VICTORIA, a city of Brazil, capital of the province of Espirito Santo, 270 miles north-east from Rio de Janeiro, in 20° 18' S. lat. and 40° 20' W. long. Victoria, which has a white, Negro, and coloured population (1880) of 12,500, stands on the west side of an island at the head of the Bay of Espirito Santo, the entrance of which is defended by five forts, and also rendered difficult of access by several other islets and reefs rising little above high-water mark. The town is regularly laid out and well-built, with some good streets, two or three fine churches, a substantial governor's residence, and a few other conspicuous buildings. The surrounding district grows much rice, sugar, and manioc, which with other produce are here shipped, chiefly for the neighbouring coast towns.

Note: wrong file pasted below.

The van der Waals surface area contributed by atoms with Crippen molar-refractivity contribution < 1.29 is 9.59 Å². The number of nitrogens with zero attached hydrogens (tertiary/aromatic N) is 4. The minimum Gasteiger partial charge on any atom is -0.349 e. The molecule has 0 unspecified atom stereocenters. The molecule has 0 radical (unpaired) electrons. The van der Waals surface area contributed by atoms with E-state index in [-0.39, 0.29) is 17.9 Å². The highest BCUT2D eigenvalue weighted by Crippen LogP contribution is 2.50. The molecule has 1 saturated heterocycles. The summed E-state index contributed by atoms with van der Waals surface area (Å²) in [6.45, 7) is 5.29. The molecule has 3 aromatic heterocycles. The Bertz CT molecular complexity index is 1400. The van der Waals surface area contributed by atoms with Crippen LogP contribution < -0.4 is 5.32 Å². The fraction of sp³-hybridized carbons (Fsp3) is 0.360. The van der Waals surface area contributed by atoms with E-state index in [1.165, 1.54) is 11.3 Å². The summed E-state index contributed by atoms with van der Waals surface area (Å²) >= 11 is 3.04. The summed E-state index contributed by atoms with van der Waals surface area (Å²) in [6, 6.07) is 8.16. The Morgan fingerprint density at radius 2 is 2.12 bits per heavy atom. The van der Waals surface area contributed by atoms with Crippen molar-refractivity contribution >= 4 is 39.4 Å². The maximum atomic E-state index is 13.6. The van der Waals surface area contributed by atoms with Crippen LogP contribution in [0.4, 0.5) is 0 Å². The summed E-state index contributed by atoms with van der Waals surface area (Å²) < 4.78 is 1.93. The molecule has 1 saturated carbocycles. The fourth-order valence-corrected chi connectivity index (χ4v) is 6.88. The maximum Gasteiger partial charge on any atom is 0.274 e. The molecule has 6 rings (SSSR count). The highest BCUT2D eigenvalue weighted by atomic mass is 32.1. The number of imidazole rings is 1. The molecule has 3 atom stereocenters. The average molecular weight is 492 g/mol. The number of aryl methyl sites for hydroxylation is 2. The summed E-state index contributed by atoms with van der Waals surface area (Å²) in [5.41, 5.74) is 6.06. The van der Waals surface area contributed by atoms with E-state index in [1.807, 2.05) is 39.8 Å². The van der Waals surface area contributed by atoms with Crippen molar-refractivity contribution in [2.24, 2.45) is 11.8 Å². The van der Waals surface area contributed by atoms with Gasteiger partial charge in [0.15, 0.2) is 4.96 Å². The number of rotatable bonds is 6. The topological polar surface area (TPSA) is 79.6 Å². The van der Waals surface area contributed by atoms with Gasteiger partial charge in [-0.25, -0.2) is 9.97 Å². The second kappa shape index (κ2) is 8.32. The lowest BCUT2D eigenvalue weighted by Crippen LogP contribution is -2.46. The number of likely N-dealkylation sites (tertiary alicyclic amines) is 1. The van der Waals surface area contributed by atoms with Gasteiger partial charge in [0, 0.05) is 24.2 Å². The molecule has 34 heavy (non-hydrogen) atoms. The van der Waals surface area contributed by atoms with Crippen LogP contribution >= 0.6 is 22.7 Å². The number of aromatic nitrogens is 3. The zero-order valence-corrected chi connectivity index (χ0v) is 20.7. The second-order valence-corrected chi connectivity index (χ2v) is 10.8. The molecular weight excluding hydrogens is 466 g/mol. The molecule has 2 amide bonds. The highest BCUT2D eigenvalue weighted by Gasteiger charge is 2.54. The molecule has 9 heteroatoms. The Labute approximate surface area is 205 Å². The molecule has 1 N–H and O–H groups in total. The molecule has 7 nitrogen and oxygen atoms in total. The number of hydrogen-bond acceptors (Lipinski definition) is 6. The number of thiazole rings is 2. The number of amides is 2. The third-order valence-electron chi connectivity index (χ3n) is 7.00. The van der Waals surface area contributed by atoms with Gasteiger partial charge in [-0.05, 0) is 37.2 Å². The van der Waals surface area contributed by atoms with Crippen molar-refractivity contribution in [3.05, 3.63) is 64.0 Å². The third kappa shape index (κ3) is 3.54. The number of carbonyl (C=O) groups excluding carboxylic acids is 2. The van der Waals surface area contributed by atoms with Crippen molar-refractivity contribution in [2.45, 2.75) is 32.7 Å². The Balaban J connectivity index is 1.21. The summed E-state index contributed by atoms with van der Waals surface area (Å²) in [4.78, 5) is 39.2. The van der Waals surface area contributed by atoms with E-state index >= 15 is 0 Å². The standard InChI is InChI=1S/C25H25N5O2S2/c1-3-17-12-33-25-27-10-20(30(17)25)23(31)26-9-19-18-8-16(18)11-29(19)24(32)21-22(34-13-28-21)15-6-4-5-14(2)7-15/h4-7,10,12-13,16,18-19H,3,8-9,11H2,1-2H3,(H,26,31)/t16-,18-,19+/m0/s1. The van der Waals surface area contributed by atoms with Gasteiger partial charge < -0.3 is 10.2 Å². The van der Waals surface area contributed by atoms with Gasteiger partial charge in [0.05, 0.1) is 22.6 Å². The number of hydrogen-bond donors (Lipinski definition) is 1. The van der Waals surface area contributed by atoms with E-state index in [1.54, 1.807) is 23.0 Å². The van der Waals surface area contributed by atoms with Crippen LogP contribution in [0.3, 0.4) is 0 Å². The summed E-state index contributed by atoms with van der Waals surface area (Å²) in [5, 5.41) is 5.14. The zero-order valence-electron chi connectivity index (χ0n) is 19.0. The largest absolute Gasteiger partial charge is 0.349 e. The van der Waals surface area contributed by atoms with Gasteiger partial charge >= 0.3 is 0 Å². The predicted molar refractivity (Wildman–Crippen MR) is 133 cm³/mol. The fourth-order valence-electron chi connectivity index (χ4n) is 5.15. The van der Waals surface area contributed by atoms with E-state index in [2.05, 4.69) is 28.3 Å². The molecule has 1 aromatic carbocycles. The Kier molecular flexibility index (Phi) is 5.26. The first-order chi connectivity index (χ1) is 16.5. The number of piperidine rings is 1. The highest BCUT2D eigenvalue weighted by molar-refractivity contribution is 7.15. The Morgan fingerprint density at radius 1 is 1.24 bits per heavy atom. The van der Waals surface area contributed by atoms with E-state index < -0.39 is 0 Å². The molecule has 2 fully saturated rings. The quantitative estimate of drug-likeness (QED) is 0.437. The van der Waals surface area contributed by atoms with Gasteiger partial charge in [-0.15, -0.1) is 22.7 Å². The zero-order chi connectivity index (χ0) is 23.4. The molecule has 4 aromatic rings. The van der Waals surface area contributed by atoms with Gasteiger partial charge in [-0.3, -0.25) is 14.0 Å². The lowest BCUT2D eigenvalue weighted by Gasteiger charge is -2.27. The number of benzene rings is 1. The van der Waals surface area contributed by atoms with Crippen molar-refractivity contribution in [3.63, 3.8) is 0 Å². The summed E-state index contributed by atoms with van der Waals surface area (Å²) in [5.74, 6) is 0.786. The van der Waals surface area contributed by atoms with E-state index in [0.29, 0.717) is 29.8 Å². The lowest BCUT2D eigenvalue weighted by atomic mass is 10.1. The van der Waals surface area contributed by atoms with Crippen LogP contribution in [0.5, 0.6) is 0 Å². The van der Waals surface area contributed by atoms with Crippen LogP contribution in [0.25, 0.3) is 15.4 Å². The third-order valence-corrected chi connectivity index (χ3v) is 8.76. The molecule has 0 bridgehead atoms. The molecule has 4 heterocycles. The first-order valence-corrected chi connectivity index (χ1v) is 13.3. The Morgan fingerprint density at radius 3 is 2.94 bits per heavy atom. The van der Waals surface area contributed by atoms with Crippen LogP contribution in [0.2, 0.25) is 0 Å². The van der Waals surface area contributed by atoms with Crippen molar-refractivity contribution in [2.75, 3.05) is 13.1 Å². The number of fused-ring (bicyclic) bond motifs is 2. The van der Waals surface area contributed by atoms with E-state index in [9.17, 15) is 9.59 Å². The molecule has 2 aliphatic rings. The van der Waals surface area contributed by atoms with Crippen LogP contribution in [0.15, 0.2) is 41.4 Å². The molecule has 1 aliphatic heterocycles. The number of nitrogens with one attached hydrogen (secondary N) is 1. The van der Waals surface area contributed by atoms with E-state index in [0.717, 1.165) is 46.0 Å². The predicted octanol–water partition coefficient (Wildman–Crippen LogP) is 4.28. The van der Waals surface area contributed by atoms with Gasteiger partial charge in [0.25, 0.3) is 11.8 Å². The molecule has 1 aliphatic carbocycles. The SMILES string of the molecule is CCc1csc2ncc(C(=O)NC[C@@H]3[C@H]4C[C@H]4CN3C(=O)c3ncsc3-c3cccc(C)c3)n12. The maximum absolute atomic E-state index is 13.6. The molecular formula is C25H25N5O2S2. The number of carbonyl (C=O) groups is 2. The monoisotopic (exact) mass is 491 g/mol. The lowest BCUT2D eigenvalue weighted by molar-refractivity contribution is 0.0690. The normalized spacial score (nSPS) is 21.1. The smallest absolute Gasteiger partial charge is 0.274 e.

Victoria, originally Espirito Santo, is one of the oldest Portuguese settlements on the Brazilian coast, having been founded in 1535 by A'asco Fernando Coutinho at a little distance from its present site, on the south side and nearer to the entrance of the bay. It took the name of Victoria in 1558 to commemorate the crushing defeat inflicted by Fernando de Sa on the allied Indian tribes of the Aimores, Tapininguins, and Goitacazes in that year. The original site is still occupied by a group of houses and buildings commonly known as the Villa Velha or "Old Town," which is separated from Victoria by the Rio Santa Maria flowing to the south-west corner of the bay.